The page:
How do I describe my love of Cambodia? I'm not the world's greatest wordsmith, so I'll keep it simple. In 1994 I came to this country for five of the most exhilarating, nerve-jangling, and frightening days of my life-and that was it. I was hooked, completely, by a country and a people who've subsequently enriched my life to a degree I never thought possible. Those five days sparked a passion that grew with each of my annual visits, culminating in my migration here three years ago. I truly feel at home, I belong, I love every day of my life here, and I want to share my passion for this country with everyone. To Cambodia With Love is the perfect vehicle to do just that.

Fortunately, you don't have to read my inadequate prose to understand the essence of Cambodia. I've joined forces with more than sixty contributors who know this country as well as I do-better in many instances-and who I'm convinced will inspire you to come and see for yourself why this beautiful land is so alluring. Whether it's acclaimed memoirist Loung Ung eating chive rice cakes in the Russian Market in Phnom Penh, journalist Karen Coates exploring a bird sanctuary in Preah Vihear Province, pioneering guidebook author Ray Zepp riding a traditional norry along countryside railway tracks, or scholar and Angkor historian Dawn Rooney explaining her favorite time to visit Cambodia's most celebrated temple, there are essays to feed your obsession if you're already hooked, or spark a love that will continue to grow after your Cambodian baptism.

I urge you to discover and unearth Cambodia's secrets, some of which you will find within these pages, others you must find for yourself-and you will, I assure you. Wander amongst the crowded maze of its markets, absorb the slow pace of village life in a rural landscape where few travelers venture, discover the unique lifestyle along the Mekong River, and above all, appreciate a culture and setting that spawned the incredible temples of Angkor, the jewel in Cambodia's crown. Fifteen years ago, I was blessed to see the Angkor temples without the crowds, to experience sunrise over the pineapple towers of Angkor Wat in glorious solitude, and for that I will be eternally grateful. Though the secret of Angkor is now well and truly out in the open-it is one of the most popular tourist attractions in the world-there are still many opportunities to grasp your own special memories and lock them away forever, as I have ... beginning with a few suggestions in this book.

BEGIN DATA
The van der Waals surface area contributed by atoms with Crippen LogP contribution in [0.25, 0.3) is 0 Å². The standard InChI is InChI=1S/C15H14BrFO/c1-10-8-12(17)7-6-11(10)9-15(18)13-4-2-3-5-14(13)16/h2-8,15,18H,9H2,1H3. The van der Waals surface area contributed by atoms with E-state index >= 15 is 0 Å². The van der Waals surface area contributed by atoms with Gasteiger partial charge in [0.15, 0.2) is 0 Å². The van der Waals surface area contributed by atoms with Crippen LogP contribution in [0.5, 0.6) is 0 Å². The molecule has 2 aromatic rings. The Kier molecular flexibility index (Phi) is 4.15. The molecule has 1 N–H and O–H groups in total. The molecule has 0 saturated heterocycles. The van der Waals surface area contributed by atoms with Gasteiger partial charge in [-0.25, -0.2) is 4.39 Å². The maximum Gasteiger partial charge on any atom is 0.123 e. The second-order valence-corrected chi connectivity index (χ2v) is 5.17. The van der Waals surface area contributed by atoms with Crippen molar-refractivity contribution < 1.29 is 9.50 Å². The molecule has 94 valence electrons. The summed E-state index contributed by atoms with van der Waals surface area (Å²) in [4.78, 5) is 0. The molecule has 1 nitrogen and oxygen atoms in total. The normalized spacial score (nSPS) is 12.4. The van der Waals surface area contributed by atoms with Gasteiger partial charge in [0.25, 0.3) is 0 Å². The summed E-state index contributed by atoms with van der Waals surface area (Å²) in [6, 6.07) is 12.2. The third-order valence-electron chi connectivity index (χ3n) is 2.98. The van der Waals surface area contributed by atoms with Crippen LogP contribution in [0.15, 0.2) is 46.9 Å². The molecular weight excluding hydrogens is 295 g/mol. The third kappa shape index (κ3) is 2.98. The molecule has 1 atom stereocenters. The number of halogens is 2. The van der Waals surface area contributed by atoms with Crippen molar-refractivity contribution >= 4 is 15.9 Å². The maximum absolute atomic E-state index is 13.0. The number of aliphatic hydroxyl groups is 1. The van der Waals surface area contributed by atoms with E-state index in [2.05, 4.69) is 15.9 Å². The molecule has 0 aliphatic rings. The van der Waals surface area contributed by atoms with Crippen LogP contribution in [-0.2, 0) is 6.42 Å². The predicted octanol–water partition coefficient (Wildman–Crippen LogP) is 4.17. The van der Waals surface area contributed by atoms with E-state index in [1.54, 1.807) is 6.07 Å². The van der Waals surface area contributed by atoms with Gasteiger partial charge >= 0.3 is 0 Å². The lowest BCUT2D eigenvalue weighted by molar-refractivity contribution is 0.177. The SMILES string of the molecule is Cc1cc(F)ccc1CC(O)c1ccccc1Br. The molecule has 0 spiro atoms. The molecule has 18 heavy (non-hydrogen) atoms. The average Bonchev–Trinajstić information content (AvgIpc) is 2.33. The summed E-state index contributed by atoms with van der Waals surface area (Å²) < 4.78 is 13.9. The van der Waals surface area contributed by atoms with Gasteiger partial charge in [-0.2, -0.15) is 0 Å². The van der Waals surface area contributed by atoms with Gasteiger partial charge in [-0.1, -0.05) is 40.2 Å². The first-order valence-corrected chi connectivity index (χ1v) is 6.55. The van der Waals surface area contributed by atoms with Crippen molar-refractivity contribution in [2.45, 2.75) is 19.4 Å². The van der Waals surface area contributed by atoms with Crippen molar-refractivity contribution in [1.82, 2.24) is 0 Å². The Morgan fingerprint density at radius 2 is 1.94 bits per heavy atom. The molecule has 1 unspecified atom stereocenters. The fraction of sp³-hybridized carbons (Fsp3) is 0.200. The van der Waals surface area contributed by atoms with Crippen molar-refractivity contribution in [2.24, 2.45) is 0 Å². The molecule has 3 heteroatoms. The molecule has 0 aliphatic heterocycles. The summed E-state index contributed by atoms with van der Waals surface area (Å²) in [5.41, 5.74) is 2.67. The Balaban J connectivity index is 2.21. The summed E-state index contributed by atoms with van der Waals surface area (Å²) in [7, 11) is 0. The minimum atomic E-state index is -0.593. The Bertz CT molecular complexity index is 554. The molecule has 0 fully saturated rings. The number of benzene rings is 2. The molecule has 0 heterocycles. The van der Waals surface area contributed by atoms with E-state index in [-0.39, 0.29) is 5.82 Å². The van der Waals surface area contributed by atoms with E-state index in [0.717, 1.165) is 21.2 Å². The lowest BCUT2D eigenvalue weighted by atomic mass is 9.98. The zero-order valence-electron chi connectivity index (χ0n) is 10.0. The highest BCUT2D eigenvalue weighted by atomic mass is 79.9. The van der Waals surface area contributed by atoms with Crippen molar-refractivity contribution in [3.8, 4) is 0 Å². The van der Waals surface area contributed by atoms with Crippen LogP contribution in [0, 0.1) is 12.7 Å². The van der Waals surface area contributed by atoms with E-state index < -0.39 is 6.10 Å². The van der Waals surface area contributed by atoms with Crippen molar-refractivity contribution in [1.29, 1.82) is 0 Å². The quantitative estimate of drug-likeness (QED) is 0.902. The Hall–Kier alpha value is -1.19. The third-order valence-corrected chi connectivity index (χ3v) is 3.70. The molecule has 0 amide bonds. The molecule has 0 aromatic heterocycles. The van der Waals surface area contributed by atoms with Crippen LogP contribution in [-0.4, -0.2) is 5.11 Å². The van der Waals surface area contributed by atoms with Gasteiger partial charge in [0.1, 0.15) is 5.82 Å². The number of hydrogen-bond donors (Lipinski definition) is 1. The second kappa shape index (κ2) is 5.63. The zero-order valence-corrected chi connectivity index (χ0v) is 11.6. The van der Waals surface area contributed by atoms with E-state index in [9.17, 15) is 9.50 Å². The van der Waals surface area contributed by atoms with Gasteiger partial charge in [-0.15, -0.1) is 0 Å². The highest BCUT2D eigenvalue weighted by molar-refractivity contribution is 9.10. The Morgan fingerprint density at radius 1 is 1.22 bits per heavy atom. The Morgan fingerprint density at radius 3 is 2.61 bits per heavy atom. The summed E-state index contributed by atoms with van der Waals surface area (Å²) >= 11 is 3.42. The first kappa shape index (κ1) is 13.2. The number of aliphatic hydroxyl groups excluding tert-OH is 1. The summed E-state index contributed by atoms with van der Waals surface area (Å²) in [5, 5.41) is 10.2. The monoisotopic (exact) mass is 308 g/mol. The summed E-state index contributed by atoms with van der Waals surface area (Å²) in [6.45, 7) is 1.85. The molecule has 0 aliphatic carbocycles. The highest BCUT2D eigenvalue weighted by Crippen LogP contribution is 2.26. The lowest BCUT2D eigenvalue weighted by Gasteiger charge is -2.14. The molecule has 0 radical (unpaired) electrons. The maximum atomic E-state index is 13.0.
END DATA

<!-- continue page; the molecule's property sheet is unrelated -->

I know it's a bit of a tired cliché that it's the people of this and that country that make it such a wonderful place, but the truth is, they really do. Cambodia is no different. After weathering decades of bloodshed and civil war, poverty, and instability, the Khmer have proved their incredible resilience, and their smile remains as bewitching as it has throughout time. The friendships I've developed over the years will last forever. No one will leave Cambodia without a large chunk of admiration and fondness for the people they encounter. You have my guarantee.

This is not a definitive guide to Cambodia. Far from it. It is about inspiration, discovery, sharing, and above all else, a love and a respect for a country that has changed my life forever, as I hope it will change yours.

Andy Brouwer
Editor, To Cambodia With Love

Labels: ,

Monday, August 4, 2014

A moving insight

“This is an inspiring, first-hand account of personal sacrifice to help dying children, an insight into courage, and a vivid portrait of life in rural Cambodia,” says Alan Lightman, who founded the Harpswell Foundation in Cambodia. He's talking about a new book, published this month, by Gail Gutradt who has been a volunteer at the Wat Opot Children’s Community in Cambodia since 2005, where children with or orphaned by HIV/AIDS live. In a Rocket Made of Ice: Among the Children of Wat Opot is a 352-page book published by Knopf. Sounds like a must-buy to me.

Labels: ,

Sunday, August 3, 2014

Rebuilding lives

Eve Zucker's book, Forest of Struggle: Moralities of Remembrance in Upland Cambodia, was released last year and is an intimate portrait of a village community in the highlands of southwest Cambodia as they struggle to rebuild their lives after nearly thirty years of war and genocide. Recovery is a tenuous process as villagers attempt to shape a future while contending with the terrible rupture of the Pol Pot era. The book tracks the fragile progress of restoring the bonds of community in O’Thmaa and its environs, the site of a Khmer Rouge base and battlefield for nearly three decades between 1970 and 1998. Events had a devastating effect on the social and moral order at the time and continue to impair the remaking of social and civil society today. Particularly relevant with the Khmer Rouge tribunal in full swing and how communities can recover from what they went through. 256 pages and published by University of Hawaii Press.